Electricity in the air

Steve Sarsby on Van Der Graaf Generator at the Robin 2.

Peter Hammill VDGG

Peter Hammill VDGG

It’s strange how fashions come and go and yet at the end of it all, we still like the same things. Take Prog Rock; once touted as the pinnacle of groups who were truly talented, then denounced as over-produced, self-indulgent superficial fare. Some prog groups took more flak than others, usually unfairly in my view. Through it all though, there’s always been Van Der Graaf Generator. If not actually together as a touring unit, at least there in spirit, but with the prospect of reunion and more great albums and concerts.

VDGG’s albums, to me anyway, are far more than just collections of songs. Soaring musical flights of fanciful ideas graced by supreme musicianship, lyrics that touch on the deepest depths of the human psyche, cerebral and yet accessible; dare I say, relevant.

Thus VDGG, now a trio (Peter Hammill-vocals, keyboards and guitar, Hugh Banton-keyboards and Guy Evan-percussion) and their fans descended on Bilston to pack out the Robin 2; I’ve never been to a more well-attended evening at this venue. They played a well-conceived set combining the early and the modern most successfully.

Starting the proceedings with Over the Hill the group were into their stride instantly. A great choice to open with; Hammill’s vocals, sometimes melodic, sometimes impassioned, were perfectly matched by the intricate interplay between Hugh Banton’s impressive keyboard playing and Guy Evan’s drums with tremendous timing.

Next up was Flight; one of the two longest pieces of the night. Originally a Hammill solo track it falls superbly into place. Brilliant lyrically (but aren’t they all), ebbing and flowing-it’s classic VDGG, with quiet pieces and pounding, aggressive riffs, melodic and discorant, somehow harmoniously. Yet the subtle parts aren’t always melodic just as the powerful parts aren’t always discordant.

Lifetime has a harder sound by the band’s standards, but still containing the essence of all that is great about this group. Visually the group is interesting; Hammil’s amazing singing is obvious, but the studied keyboard virtuosity of Hugh Banton is spellbinding and Guy Evans’ drumming is quite amazing-the timings are always impeccable.

The third song from the Trisector album, All That Before contains humourous lyrics about getting older. Misplacing glasses, car-keys, forgetting things and as for mobile phones………….. Bunsho marks a different path. Taken from A Grounding in Numbers, it is shorter and even harder than before, with Hammill demonstrating his prowess on the guitar and the group putting some real punch into this song about writing. The next two tracks were taken from the band’s archive, specifically the Pawn Hearts album. Within seconds of the opening keyboard the group were applauded wildly, for we were being transported to prog heaven in the shape of A Plague Of Lighthouse Keepers.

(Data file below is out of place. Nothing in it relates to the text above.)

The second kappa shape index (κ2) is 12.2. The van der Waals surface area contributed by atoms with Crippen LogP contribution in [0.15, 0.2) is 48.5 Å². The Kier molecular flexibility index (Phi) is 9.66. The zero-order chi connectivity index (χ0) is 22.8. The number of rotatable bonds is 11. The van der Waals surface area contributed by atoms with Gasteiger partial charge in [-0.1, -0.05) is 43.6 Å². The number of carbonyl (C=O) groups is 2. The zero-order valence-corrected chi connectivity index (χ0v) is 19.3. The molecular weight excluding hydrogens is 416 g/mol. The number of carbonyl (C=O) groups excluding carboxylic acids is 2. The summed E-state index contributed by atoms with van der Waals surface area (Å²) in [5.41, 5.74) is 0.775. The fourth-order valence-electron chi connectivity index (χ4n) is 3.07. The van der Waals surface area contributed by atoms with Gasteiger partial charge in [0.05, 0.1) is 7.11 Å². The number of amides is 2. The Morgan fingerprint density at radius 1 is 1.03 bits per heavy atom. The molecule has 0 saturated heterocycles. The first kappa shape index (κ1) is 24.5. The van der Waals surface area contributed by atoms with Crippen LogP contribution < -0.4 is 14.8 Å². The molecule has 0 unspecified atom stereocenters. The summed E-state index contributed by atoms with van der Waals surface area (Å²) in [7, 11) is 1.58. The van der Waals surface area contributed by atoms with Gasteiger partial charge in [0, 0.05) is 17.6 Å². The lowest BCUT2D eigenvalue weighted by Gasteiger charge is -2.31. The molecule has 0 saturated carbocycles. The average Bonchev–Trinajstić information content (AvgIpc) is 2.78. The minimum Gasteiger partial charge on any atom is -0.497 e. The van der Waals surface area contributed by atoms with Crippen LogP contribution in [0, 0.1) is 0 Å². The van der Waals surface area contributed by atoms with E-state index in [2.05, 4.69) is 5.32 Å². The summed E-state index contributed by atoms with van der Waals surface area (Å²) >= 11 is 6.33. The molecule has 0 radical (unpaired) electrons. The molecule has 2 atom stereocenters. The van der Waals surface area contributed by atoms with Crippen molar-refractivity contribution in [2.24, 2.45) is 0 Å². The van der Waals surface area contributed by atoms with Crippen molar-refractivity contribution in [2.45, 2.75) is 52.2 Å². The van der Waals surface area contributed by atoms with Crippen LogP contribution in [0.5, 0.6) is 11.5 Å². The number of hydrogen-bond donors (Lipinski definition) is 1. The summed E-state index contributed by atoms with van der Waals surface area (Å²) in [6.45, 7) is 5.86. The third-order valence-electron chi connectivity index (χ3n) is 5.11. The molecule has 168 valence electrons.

Stunningly clever, moving and imaginative lyrics, with onomatopoeic nautical sounds and with the music rising and falling this was absolute musical brilliance at its best. It’s hard for me to keep objective as this is, in my opinion, one of the greatest tracks of all time. Yet as if to prove it was no mere history lesson this version was modernised but lost absolutely nothing in translocation to the present. At the end of this stunning performance I have to admit that I was moved to the point of tears; a quick glance around the audience showed that I wasn’t alone. Not resting on their laurels, the group launched into Man-Erg, another soaring track with that incredible keyboard riff in the middle and end sections then topped off with a powerful ending that all three of the musicians timed to perfection. After receiving their deserved rapturous applause the group returned for an encore; Scorched Earth from Godbluff, with another rousing finale that was absolutely nailed.

At the finish the group were obviously pleased with their reception but I felt that they were also most satisfied with having played to the very best of their abilities.  We couldn’t have wished for a better performance – it was well up to expectations. The atmosphere amongst the crowd was that of having been a small part of history, to see Van Der Graaf Generator at this stage of their career and still very much in their pomp is very much a privilege.

This is a must-see group; do and try to catch them on tour. If not, they’re a must-listen so I urge you to listen to some of their albums if you aren’t familiar with them. They’re all a bit different to each other. My personal favourite is Pawn Hearts (just) but many of their fans would disagree and recommend another album just as good.

I’ll leave it to my friend Andy to sum up. En route to the gig he said “I’m not keen on Prog Rock”. As the final notes of Scorched Earth faded away I asked his opinion -“They’re amazingly brilliant” was his reply. Another convert – I hope he remembers to return all the Van Der Graaf Generator CDs he’s borrowed from me.